6 Signs to Look for Before You Begin Learning a Third Language
You’re a native speaker of your first language. Maybe you have toiled for several years to learn your second language, and perhaps you’re finally starting to break ground and make real progress. It hasn’t always been easy, but the feeling that you get when you can communicate effectively (and especially correctly!) in a second language is exhilarating. However, you have to know more.
Maybe now is the time when you should consider learning a third language. But, you want to be careful not to lose any of the progress you’ve made with your first second language. How can you know for sure that it’s fine to start yet another language adventure?
While you may never know for certain (and, obviously, the choice is a personal one), here are 6 signs to look for when considering whether or not it’s time to begin learning a third language:
1. You feel like you have a good grasp of the first second language
That is, you can communicate nearly all your thoughts, feelings, and needs. You can think in that language. You can write and read in that language. Perhaps you can even dream in that language.
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2. You can communicate effectively in the current language
Do you need several minutes to order a coffee or ask a basic question? If so, maybe you’re not quite ready to add another language to the mix. Once the words and phrases can nearly effortlessly roll out of your mouth, that’s when you’re ready.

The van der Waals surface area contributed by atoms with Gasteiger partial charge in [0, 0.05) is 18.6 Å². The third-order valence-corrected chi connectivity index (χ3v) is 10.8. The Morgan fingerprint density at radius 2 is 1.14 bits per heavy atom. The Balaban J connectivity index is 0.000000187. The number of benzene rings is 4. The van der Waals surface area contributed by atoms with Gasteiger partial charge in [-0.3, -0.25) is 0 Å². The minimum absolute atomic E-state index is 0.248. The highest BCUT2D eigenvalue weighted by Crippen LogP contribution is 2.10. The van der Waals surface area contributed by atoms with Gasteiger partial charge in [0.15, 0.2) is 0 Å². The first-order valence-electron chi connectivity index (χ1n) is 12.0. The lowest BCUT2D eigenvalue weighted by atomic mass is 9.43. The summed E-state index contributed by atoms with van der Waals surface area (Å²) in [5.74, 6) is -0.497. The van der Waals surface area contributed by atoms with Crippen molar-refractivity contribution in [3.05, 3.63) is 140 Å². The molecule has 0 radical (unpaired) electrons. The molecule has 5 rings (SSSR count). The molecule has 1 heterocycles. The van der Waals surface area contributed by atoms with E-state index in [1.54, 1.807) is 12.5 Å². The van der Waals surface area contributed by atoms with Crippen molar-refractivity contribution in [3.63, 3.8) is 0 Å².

3. You get complimented regularly on your abilities in your second language
While this is usually not something that’s necessary in general, most people can’t help but compliment you when you’re speaking a second language well – it’s always a great sign of progress. If you’re complimented, even occasionally, then you’re probably doing something right.
4. You feel like your comprehension (of grammar, syntax, vocabulary, etc.) of one language wouldn’t be adversely affected by the other
If you’re still unsure of how to express some time expressions, such as past or future, or tenses like the subjunctive in some languages, it’s probably a sign that you aren’t ready to explore other languages yet. The worst thing that you can possibly do is compromise your skills in one language just to learn another before you’re really ready.
5. You have an active, meaningful motivation toward learning yet another language
Let’s be honest, it isn’t always easy. If you find yourself itching to learn another language to travel, take on more hobbies, or even switch careers, then there’s a huge question answered right there: Are you ready?
6. You have the time and resources to undertake learning another language right now
To be fair, learning a language is a commitment. No matter how much someone enjoys the process, there’s no denying that for most, it’s a time-consuming activity. It also not something that you can do mindlessly. So, ask yourself seriously whether you have the resources to devote toward learning another language now. If not, then there’s nothing wrong with waiting until you have the time and energy to devote to it properly.
How did you determine whether or not you’re ready to take on another language? Share with us in the comments!